After an unexpected feel good factor kicking in, frayed nerves cut loose and mostly scarpered. Showing a glimpse of our two wheeled jaunt seemed to be well received based on some positive feedback flourished upon us. Whether it qualified as a memorable offering from us or not, I know it was a worthwhile personal endeavour; to experience a significant audience wanting to hear what we had to impart. And if nothing else, to give a bit back.
Sublimely, rewards come in all shapes and forms. A breathtaking rainbow on our way back to Canmore shimmered to life, spanning the landscape in a vivid arc, a double arc in fact. The bands of colour were so clear they seemed crafted of the purest jewels. And bands of green and violet shone in a way I’d never seen before. Attention almost undivided—as much as assuming 70mph on a busy highway permits—I looked up and felt every atom in me come to a point. It was truly something else.
Most mornings in Canmore, I woke up to mist cloaking the landscape, which had a body and weight as if it were a third element after earth and sky, where it’d later vanish when the sun was high. The huge mountains encircling the house stood serene, framed against bluebird if not dramatic skies. For sure, I’d stay fond of such halcyon starts to my days, shiny like a new coin, glinting in the sunlight. I felt at ease in this land, let my guard come down and the muscles in my belly and neck relax.
Nevil and Michelle, our hosts are purposely displaced people, just like us, and they understood these kind of unions all too well, the moments when a piece of your old house comes floating by in the river. At the heart of something, warm, fuzzy and nostalgically British going on, it provoked a twinge of homesickness. Into the bargain, we also met and befriended a handful of their exponentially growing circle of friends. Some plain wonderful, some plain crazy—you know who you are—all exquisitely beautiful in their own special way.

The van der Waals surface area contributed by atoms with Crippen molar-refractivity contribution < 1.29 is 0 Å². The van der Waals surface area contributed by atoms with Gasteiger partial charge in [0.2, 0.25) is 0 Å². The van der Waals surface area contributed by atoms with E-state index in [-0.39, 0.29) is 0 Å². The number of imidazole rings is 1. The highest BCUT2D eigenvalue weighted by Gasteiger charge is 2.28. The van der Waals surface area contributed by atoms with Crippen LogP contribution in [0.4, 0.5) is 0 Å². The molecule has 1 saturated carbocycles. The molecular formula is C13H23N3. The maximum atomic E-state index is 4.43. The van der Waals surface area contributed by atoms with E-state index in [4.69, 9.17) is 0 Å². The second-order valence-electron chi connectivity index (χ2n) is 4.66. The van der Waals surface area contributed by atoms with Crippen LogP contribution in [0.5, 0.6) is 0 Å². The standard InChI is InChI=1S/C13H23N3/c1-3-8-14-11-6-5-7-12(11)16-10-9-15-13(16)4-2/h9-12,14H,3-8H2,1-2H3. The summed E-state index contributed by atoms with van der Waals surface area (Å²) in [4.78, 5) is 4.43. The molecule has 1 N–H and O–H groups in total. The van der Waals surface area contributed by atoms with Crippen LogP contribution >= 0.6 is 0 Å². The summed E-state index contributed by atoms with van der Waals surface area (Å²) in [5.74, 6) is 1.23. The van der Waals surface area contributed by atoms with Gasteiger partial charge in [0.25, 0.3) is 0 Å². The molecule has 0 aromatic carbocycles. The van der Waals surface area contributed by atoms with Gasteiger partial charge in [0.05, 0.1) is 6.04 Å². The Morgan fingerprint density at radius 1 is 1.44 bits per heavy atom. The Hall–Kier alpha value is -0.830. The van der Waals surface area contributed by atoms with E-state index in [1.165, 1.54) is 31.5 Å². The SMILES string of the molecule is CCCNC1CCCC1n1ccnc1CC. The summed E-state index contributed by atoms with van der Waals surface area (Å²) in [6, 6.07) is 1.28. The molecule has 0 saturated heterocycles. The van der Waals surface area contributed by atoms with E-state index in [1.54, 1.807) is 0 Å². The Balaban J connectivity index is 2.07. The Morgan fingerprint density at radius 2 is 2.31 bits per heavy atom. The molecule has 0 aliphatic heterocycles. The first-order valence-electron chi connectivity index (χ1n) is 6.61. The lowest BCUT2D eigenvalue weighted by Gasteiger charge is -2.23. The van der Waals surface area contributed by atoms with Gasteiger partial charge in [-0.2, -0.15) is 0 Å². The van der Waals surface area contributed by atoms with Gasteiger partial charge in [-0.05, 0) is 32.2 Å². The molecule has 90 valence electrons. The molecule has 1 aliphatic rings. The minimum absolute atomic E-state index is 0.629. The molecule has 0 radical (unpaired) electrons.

Like the special souls they are, the Stows didn’t want us to go until our minds and bodies were back to baseline. And deep heartfelt thanks from us to the both of them: we’ve been bestowed with multiple private parties, outings and tours. What did we want to see? Surprise us, and they did. The couple took us off the cow path. Frequently places where there isn’t any day trippers or waiting in line. For sure, it’d often take a few seconds for my eyes to relay the sight to my brain, and longer still for my brain to believe.
The balsam poplar trees for one (relative of the aspen), turned colours I’d never seen in Canada until now. It was radically different, like a new colour in the rainbow. And when temperatures stayed pleasant where the wildlife was abundant, the panoramic forests became blessed with a golden yellow. Collectively, they stood like wild men with their bodies aglow in robe of gold. A warm palette beyond the imagination of any painter. I often just stood there like a statue, grateful for being able to see.
Upon saying our See you laters to the Stows, I caught myself unawares, unable to speak—I was overcome for a moment. Michelle and Jessica smiling, Nevil’s eyes glittered like diamonds, so I swooped in for a hug that’d have to last me for a while. Without realising, they exude such an unconditional loving energy, it’s palpable.
Off to see family in Florida for a fortnight, I addressed my extended family—all the beings I carried with me in the flesh and in spirit. Thank you for letting me be alive, letting me be in this world and connect with these souls. I felt a great peace, a sense that coming to this spot had completed a circuit, and now a blocked current would flow and I could rest. If “ecstasy” means the delicious intrusion of the wonderful into the ordinary, then it had just happened to me.